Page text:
One of the relief measures rolled out by financial institutions is the ability to defer your mortgage payments up to 31st Dec 2020. Obviously, if you are running into cashflow issues, this is an option you would surely take rather than defaulting on your home loan.
Does it, however, make sense for people who are still financially able to service their mortgages?
MAS discourages this, as do a few online opinions I came across while researching this topic, citing the higher interest you would have to pay as a result. The banks readily echo this, but I think this is too superficial a view to take. Having to pay more interest doesn’t necessarily mean a bad thing.
How it works
From May till 31st December 2020, you are able to apply to defer your mortgage with your bank. During the deferment period, you can opt to pay only the interest portion of your mortgage, or avoid paying the mortgage in its entirety for the rest of the year.
While this happens, interest will only accrue on your principal, and not on the accrued interest. Let’s look at DBS’s example:
By deferring your mortgage for 8 months, you incur an additional interest of $3,000 on your principal owed. This interest will not generate further interest. You have put off $8,440 of repayment (8 months multiplied by $1,055).
Thereafter, the mortgage is re-amortised to a higher monthly instalment of $1,095.
Different banks have slightly different options available. For instance, DBS and Standard Chartered do not extend the original loan tenure. UOB extends the loan tenure by the number of months deferred. OCBC allows an option between the two choices.
Either way, you are going to incur additional interest on your mortgage. So why do it if you are still able to finance your mortgage?
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Benefit 1: Safety net in your CPF
By deferring a few months of mortgage payments, you get to keep this amount in your CPF Ordinary Account (or bank, if you are making cash payments) as a rainy day fund of sorts. In any other situation, if you fall on hard times and cannot service your mortgage, the bank reserves the right to repossess your property.
In the above example, Mr Tan would thus have $8,440 more in his CPF account after the deferment period which he can use in case of any future incidences of unemployment or financial hardship.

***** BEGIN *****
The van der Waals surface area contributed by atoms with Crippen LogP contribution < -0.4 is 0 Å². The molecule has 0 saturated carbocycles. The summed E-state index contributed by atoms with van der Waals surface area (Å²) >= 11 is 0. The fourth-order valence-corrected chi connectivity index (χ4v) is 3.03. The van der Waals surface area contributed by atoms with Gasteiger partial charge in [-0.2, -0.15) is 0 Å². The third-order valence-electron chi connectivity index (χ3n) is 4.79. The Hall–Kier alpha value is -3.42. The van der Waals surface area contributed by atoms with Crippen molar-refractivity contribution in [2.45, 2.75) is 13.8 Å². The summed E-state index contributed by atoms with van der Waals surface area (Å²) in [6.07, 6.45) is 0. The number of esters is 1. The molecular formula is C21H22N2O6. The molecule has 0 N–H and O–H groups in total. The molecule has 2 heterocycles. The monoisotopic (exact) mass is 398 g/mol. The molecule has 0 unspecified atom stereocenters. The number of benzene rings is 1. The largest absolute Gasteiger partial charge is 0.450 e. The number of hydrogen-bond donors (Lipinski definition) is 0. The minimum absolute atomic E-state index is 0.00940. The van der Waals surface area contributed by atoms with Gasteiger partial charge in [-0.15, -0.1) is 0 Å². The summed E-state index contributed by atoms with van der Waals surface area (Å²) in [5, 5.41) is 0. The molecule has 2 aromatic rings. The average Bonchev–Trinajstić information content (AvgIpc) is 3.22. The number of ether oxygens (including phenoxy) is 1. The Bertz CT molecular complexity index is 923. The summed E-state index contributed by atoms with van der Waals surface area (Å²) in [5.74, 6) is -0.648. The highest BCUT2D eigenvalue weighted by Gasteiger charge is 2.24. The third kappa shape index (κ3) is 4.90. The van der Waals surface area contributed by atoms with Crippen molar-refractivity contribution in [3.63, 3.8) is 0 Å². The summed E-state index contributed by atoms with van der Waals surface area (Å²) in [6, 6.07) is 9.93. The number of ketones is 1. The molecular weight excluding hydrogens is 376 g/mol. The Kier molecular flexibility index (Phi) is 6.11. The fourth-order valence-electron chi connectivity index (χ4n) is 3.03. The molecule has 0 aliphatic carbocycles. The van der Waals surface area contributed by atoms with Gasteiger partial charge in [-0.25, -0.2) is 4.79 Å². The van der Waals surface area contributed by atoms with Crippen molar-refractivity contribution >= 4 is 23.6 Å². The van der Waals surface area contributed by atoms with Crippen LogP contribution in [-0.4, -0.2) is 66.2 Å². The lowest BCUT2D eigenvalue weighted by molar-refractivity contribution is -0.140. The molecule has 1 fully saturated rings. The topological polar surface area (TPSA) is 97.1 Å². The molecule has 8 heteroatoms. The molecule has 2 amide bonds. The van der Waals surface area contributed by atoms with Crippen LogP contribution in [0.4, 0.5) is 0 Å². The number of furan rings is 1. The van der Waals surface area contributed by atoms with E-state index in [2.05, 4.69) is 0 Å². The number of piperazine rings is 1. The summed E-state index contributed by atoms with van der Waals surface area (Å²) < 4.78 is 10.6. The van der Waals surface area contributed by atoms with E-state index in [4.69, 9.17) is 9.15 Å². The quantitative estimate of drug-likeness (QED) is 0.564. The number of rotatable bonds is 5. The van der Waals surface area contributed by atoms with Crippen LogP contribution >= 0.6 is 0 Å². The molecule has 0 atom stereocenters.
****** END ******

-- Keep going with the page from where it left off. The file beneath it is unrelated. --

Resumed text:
This deferment scheme is due to – no prizes for guessing – the ongoing COVID-19 pandemic, and even if you can still service your home loan now, I think it’s prudent to take this chance to build up a buffer against a future situation you may encounter that render you incapable of doing so. Think of it as an insurance policy of sort since banks wouldn’t be so kind outside of a viral pandemic.
This is particularly useful for people who have cleared out their savings to purchase a property. If you have used the bulk of your OA and bank savings to service the downpayment, you can take this chance to improve your cashflow position.
Benefit 2: Potential gains
Although you’d be incurring additional interest, your mortgage interest rate is likely to be lower than the interest you enjoy in your CPF OA.
In the example DBS listed, instead of paying down your principal by $8,440 and saving 2% pa interest on this amount, you can leave it in your OA to generate at least 2.5% pa interest, and benefit from the difference in interest rate over the remaining tenure of your loan. The benefit is obviously greater if you are within the $20,000 bracket of your OA which attracts 3.5% pa interest.
Your monthly instalments should not be more than 90 days past due as at 6 Apr 2020.
Does it affect credit score?
Is there TDSR/MSR requirement?
Does it extend the lock-in period?
From what I can tell, it doesn’t, but check with your bank.
Please consult your bank and financial adviser if you should defer your mortgage as this site’s content does not constitute personal financial advice and I will not be liable for any losses that may arise.
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